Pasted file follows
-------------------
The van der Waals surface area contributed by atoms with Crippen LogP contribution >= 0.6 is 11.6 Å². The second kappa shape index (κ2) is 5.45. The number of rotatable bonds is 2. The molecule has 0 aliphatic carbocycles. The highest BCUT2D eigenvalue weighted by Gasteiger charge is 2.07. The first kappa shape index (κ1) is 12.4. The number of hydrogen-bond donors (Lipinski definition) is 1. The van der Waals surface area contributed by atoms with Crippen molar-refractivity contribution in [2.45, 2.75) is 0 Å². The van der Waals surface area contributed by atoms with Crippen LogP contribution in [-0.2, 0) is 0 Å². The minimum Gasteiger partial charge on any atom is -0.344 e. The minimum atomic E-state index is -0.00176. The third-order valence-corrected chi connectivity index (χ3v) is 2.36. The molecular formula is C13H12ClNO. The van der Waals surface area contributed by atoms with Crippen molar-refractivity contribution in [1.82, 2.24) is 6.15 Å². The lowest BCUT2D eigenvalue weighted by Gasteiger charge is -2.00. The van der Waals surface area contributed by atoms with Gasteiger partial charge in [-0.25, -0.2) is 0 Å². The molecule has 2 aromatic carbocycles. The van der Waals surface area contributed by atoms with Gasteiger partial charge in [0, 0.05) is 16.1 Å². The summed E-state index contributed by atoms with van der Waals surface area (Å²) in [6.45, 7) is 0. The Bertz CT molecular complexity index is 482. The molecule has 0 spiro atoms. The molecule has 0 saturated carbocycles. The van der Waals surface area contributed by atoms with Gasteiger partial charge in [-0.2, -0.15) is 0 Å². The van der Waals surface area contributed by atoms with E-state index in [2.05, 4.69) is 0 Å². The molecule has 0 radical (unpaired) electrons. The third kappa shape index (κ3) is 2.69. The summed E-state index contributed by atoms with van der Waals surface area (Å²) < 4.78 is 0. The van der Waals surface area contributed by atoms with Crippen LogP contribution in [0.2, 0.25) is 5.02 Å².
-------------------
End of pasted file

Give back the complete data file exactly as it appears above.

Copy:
The van der Waals surface area contributed by atoms with Crippen LogP contribution >= 0.6 is 11.6 Å². The second kappa shape index (κ2) is 5.45. The number of rotatable bonds is 2. The molecule has 0 aliphatic carbocycles. The highest BCUT2D eigenvalue weighted by Gasteiger charge is 2.07. The first kappa shape index (κ1) is 12.4. The number of hydrogen-bond donors (Lipinski definition) is 1. The van der Waals surface area contributed by atoms with Crippen molar-refractivity contribution in [2.45, 2.75) is 0 Å². The van der Waals surface area contributed by atoms with Crippen LogP contribution in [-0.2, 0) is 0 Å². The minimum Gasteiger partial charge on any atom is -0.344 e. The minimum atomic E-state index is -0.00176. The third-order valence-corrected chi connectivity index (χ3v) is 2.36. The molecular formula is C13H12ClNO. The van der Waals surface area contributed by atoms with Crippen molar-refractivity contribution in [1.82, 2.24) is 6.15 Å². The lowest BCUT2D eigenvalue weighted by Gasteiger charge is -2.00. The van der Waals surface area contributed by atoms with Gasteiger partial charge in [-0.25, -0.2) is 0 Å². The molecule has 2 aromatic carbocycles. The van der Waals surface area contributed by atoms with Gasteiger partial charge in [0, 0.05) is 16.1 Å². The summed E-state index contributed by atoms with van der Waals surface area (Å²) in [6.45, 7) is 0. The Bertz CT molecular complexity index is 482. The molecule has 0 spiro atoms. The molecule has 0 saturated carbocycles. The van der Waals surface area contributed by atoms with Gasteiger partial charge in [-0.2, -0.15) is 0 Å². The van der Waals surface area contributed by atoms with E-state index in [2.05, 4.69) is 0 Å². The molecule has 0 radical (unpaired) electrons. The third kappa shape index (κ3) is 2.69. The summed E-state index contributed by atoms with van der Waals surface area (Å²) < 4.78 is 0. The van der Waals surface area contributed by atoms with Crippen LogP contribution in [0.2, 0.25) is 5.02 Å².